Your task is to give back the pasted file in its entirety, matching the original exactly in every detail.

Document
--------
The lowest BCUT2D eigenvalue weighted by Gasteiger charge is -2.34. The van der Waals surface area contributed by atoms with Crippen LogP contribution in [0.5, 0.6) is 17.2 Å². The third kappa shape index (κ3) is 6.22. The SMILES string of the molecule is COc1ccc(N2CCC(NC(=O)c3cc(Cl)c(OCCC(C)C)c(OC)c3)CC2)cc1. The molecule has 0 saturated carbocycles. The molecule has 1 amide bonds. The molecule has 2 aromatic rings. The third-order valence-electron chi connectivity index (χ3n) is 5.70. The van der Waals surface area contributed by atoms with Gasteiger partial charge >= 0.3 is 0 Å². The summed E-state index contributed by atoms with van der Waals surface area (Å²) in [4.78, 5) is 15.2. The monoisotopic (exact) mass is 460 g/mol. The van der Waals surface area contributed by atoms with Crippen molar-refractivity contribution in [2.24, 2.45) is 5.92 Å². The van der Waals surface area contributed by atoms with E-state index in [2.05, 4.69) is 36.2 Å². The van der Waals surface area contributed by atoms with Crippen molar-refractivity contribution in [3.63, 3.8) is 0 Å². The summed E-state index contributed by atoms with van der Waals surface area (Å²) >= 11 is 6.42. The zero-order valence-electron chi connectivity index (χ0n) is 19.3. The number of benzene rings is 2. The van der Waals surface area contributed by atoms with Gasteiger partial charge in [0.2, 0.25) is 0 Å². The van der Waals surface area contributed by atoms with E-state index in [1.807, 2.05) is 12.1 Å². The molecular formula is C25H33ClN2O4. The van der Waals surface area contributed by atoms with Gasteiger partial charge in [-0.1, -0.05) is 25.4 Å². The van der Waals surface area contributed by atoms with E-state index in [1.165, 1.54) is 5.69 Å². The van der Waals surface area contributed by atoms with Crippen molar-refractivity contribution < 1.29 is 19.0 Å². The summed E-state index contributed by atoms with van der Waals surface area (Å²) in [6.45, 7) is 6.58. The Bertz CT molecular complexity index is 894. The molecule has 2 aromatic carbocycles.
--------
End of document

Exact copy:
The lowest BCUT2D eigenvalue weighted by Gasteiger charge is -2.34. The van der Waals surface area contributed by atoms with Crippen LogP contribution in [0.5, 0.6) is 17.2 Å². The third kappa shape index (κ3) is 6.22. The SMILES string of the molecule is COc1ccc(N2CCC(NC(=O)c3cc(Cl)c(OCCC(C)C)c(OC)c3)CC2)cc1. The molecule has 0 saturated carbocycles. The molecule has 1 amide bonds. The molecule has 2 aromatic rings. The third-order valence-electron chi connectivity index (χ3n) is 5.70. The van der Waals surface area contributed by atoms with Gasteiger partial charge >= 0.3 is 0 Å². The summed E-state index contributed by atoms with van der Waals surface area (Å²) in [4.78, 5) is 15.2. The monoisotopic (exact) mass is 460 g/mol. The van der Waals surface area contributed by atoms with Crippen molar-refractivity contribution in [2.24, 2.45) is 5.92 Å². The van der Waals surface area contributed by atoms with E-state index in [2.05, 4.69) is 36.2 Å². The van der Waals surface area contributed by atoms with Crippen molar-refractivity contribution in [3.63, 3.8) is 0 Å². The summed E-state index contributed by atoms with van der Waals surface area (Å²) >= 11 is 6.42. The zero-order valence-electron chi connectivity index (χ0n) is 19.3. The number of benzene rings is 2. The van der Waals surface area contributed by atoms with Gasteiger partial charge in [0.2, 0.25) is 0 Å². The van der Waals surface area contributed by atoms with E-state index in [1.807, 2.05) is 12.1 Å². The molecular formula is C25H33ClN2O4. The van der Waals surface area contributed by atoms with Gasteiger partial charge in [-0.1, -0.05) is 25.4 Å². The van der Waals surface area contributed by atoms with E-state index in [1.165, 1.54) is 5.69 Å². The van der Waals surface area contributed by atoms with Crippen molar-refractivity contribution < 1.29 is 19.0 Å². The summed E-state index contributed by atoms with van der Waals surface area (Å²) in [6.45, 7) is 6.58. The Bertz CT molecular complexity index is 894. The molecule has 2 aromatic carbocycles.